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Child soldiers operating on several fronts

Several police officials have been sacked or disciplined for their use of children in the police force.
(Sarwar Amani/IRIN)

Children are being recruited and in some cases sexually abused by the Afghan police and/or various militias that support the police, as well as by private security companies and the Taliban, according to human rights and provincial officials.

At least 200 boys under 18 are serving in the Afghan National Police (ANP) and a semi-formal auxiliary police force in insurgency-torn Kandahar Province in southern Afghanistan, said Abdul Qader Noorzai, head of the Afghanistan Independent Human Rights Commission (AIHRC) in Kandahar Province.

Some children are recruited for military and non-military purposes by local militias who are paid by the government to supplement the fledgling ANP in volatile southern provinces. However, due to lack of proper monitoring and accountability mechanisms, and the informal nature of the auxiliary forces, the use and abuse of child soldiers remains undocumented.

"Children are used for different purposes," Noorzai said. "The majority of them experience sexual abuse, others do all kinds of jobs such as cooking, cleaning, day patrols and even fighting," he said.

Saeed Aqa Saqib, chief of police in Kandahar, told IRIN that over the past nine months a number of police officials had faced dismissal, change of duty station or other disciplinary measure because children were discovered as their immediate subordinates.

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"We take this issue [child soldiers] very seriously and will not let it happen within our ranks," said Saqib.

In at least two separate incidents in August and September, two under-age soldiers recruited at the Kandahar police headquarters were sacked by the provincial office of the AIHRC. "I told those kids to go home and stay away from military personnel," recalled Noorzai, adding that the recruiters had not been punished.

Private security companies

Under-age males have also been seen working for private security companies, particularly in Kandahar and Helmand provinces, said a senior government official who insisted on anonymity.

"The auxiliary police and private security contractors widely use child soldiers while the government and the AIHRC do not have the capacity to monitor, investigate and stop them," the official said.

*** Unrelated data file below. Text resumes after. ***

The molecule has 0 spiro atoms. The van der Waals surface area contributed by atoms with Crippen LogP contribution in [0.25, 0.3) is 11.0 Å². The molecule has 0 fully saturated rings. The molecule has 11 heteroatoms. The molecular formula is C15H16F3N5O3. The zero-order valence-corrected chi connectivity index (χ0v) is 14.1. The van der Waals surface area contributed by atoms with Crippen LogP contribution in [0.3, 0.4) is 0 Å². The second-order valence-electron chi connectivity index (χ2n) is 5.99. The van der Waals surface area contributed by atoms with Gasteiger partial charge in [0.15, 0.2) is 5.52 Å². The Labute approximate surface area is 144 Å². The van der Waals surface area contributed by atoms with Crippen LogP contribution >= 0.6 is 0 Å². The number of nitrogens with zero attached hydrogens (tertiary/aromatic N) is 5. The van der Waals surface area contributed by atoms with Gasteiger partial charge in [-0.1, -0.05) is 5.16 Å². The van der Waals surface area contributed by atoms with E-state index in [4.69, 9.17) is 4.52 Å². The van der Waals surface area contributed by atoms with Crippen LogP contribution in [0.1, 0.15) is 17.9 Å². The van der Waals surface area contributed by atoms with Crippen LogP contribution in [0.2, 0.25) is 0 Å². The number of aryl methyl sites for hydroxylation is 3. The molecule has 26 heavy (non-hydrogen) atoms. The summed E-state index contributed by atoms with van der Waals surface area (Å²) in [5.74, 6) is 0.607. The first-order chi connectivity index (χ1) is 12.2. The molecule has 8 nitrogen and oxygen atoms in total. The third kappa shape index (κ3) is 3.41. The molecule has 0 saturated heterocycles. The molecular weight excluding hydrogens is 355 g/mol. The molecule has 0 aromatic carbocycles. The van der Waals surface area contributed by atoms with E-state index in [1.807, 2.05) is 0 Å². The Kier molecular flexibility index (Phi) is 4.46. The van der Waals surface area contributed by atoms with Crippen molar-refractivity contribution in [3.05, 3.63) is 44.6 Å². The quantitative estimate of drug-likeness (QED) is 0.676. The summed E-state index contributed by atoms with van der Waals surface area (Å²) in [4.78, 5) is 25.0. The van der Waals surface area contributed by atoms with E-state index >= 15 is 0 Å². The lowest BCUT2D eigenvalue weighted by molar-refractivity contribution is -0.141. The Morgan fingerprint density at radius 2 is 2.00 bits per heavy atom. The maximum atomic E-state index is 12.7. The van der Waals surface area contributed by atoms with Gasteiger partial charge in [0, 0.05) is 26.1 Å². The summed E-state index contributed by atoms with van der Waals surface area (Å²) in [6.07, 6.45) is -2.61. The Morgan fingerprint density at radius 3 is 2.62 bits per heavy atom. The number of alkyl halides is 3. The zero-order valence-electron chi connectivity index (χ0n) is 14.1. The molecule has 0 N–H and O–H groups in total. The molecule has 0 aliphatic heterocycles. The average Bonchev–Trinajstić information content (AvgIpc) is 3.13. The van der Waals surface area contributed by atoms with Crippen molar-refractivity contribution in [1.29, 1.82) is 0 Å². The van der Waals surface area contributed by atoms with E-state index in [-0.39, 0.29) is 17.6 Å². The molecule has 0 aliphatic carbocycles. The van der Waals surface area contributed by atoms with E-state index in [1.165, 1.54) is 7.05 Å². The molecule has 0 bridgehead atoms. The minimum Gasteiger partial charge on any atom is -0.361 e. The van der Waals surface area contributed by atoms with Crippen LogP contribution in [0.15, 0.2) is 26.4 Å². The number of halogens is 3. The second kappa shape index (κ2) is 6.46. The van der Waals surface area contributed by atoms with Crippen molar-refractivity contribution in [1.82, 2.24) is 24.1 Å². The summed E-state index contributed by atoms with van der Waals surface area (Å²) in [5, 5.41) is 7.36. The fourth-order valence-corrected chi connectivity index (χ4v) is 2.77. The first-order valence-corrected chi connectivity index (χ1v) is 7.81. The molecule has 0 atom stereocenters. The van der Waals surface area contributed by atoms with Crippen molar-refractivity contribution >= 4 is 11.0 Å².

Both the chief of police and the head of the AIHRC in Kandahar Province acknowledged that auxiliary forces and private security firms had remained immune from formal investigations and monitoring with regard to the use of child soldiers.

At least two non-government security companies declined to comment on the subject and turned down requests by IRIN to visit their headquarters.

The basic factor driving the recruitment of under-age recruits - mainly boys aged 10-17 - is poverty and unemployment, as well as a certain sense of glamour afforded by the bearing of arms.

Child insurgents

Afghan officials also accuse the Taliban and other anti-government elements of deliberately using children for various military and illegitimate purposes. The Taliban use boys as foot soldiers and force children to engage in violent acts, they say.

Photo: Ahmad/IRIN
Taliban insurgents are accused of using children for military purposes

Taliban rebels allegedly used a six-year-old child for a suicide attack on the Afghan National Army in Ghazni Province, in June 2007, the UN Children's Fund (UNICEF) said.

In a Taliban video released in April, Taliban gunmen helped a young boy to behead an adult accused of anti-Taliban activity, according to the US State Department.

"UNICEF is very concerned about the increasing use of children and youth to commit violent acts in times of conflict," Patrick McCormick, a UNICEF spokesperson in New York, told IRIN.

Over 7,500 child soldiers went through Disarmament, Demobilisation and Reintegration (DDR) programmes between April 2003 and June 2006 under Afghanistan's post-Taliban peace building arrangements, according to the UN.


This article was produced by IRIN News while it was part of the United Nations Office for the Coordination of Humanitarian Affairs. Please send queries on copyright or liability to the UN. For more information: https://shop.un.org/rights-permissions

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